UK Prime Minister Boris Johnson called for an “immediate end to military repression” in Myanmar on Thursday, amid increasing levels of instability in the country.

Writing on Twitter, Johnson said he was “horrified by the escalation of violence in Myanmar and the killing of pro-democracy protesters.”

“We stand with the people of Myanmar in calling for an immediate end to military repression, the release of Aung San Suu Kyi and others, and the restoration of democracy,” Johnson said.

​His comments follow the deaths of dozens of people during demonstrations against the military government that took power on 1 February.

Over 50 people have been killed in protests in Myanmar since the coup – of the 54 deaths recorded, at least 30 people lost their lives in the cities of Yangon, Mandalay, Sagaing, Magway, and Mon at the hands of security forces on Wednesday, UN sources claim.

Britain has introduced a number of sanctions on top generals in the Myanmar army as a result.

Some South East Asian countries, however, have rebuked the sanctions by Western powers.

Singapore Prime Minister Lee Hsien Loong told the BBC on Tuesday that sanctions are counter-productive and only serve to harm the population of Myanmar and push the government towards other trading partners such as China.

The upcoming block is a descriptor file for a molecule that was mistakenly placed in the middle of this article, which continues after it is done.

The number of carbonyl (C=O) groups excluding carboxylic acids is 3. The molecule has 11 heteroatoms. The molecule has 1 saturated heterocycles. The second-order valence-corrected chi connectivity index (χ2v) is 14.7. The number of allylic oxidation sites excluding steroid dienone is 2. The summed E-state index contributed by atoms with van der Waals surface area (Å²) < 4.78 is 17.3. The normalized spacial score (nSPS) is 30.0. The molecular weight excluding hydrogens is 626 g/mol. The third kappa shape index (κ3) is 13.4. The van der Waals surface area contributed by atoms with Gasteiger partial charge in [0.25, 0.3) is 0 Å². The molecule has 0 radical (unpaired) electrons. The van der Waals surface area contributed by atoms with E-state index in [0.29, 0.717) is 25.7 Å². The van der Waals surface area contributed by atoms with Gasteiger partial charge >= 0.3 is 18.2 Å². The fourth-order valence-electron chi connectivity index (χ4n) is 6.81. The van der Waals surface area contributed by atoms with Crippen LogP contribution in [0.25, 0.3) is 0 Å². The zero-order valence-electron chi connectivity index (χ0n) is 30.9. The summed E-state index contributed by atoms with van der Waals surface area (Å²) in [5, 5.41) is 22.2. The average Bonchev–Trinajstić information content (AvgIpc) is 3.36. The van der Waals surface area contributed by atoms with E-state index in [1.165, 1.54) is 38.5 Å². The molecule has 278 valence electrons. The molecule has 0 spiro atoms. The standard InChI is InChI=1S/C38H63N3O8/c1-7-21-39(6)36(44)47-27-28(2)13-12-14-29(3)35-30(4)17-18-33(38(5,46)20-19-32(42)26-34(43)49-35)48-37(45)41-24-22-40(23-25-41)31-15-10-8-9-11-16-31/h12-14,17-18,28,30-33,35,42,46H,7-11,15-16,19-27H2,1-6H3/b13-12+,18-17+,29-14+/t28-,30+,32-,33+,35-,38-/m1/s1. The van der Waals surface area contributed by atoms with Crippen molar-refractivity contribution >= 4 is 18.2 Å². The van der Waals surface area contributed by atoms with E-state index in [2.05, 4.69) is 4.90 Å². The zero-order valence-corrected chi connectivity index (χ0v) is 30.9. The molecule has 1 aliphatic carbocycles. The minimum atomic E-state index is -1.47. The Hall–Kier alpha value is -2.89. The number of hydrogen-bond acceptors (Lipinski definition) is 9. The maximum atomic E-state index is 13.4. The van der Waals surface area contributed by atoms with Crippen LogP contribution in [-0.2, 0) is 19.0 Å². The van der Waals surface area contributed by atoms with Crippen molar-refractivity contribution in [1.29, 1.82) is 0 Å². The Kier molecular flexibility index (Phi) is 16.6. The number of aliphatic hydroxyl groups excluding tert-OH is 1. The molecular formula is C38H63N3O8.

“You can ostracise them, condemn them, and pass resolutions or not, but it really has very little influence,” Mr Lee said.

“We have to express disapproval for what is done, which is against the values of many other countries, and in fact a large part of humanity. But to say that I will take action against them, where does this lead?”

On 10 February, US President Joe Biden announced sanctions on military leaders and business operations linked to the armed forces. 

Following the coup, the army declared martial law and introduced a nightly curfew, while also banning gatherings of more than five people.

​However, there have been large protests in response to the forced change in power and a mass civil disobedience campaign remains ongoing.

​The military seized power just hours before the new parliament was set to return after the November elections, where Aung San Suu Kyi’s National League for Democracy (NLD) won a massive victory.

According to the military, they were responding to “election fraud” during the national poll.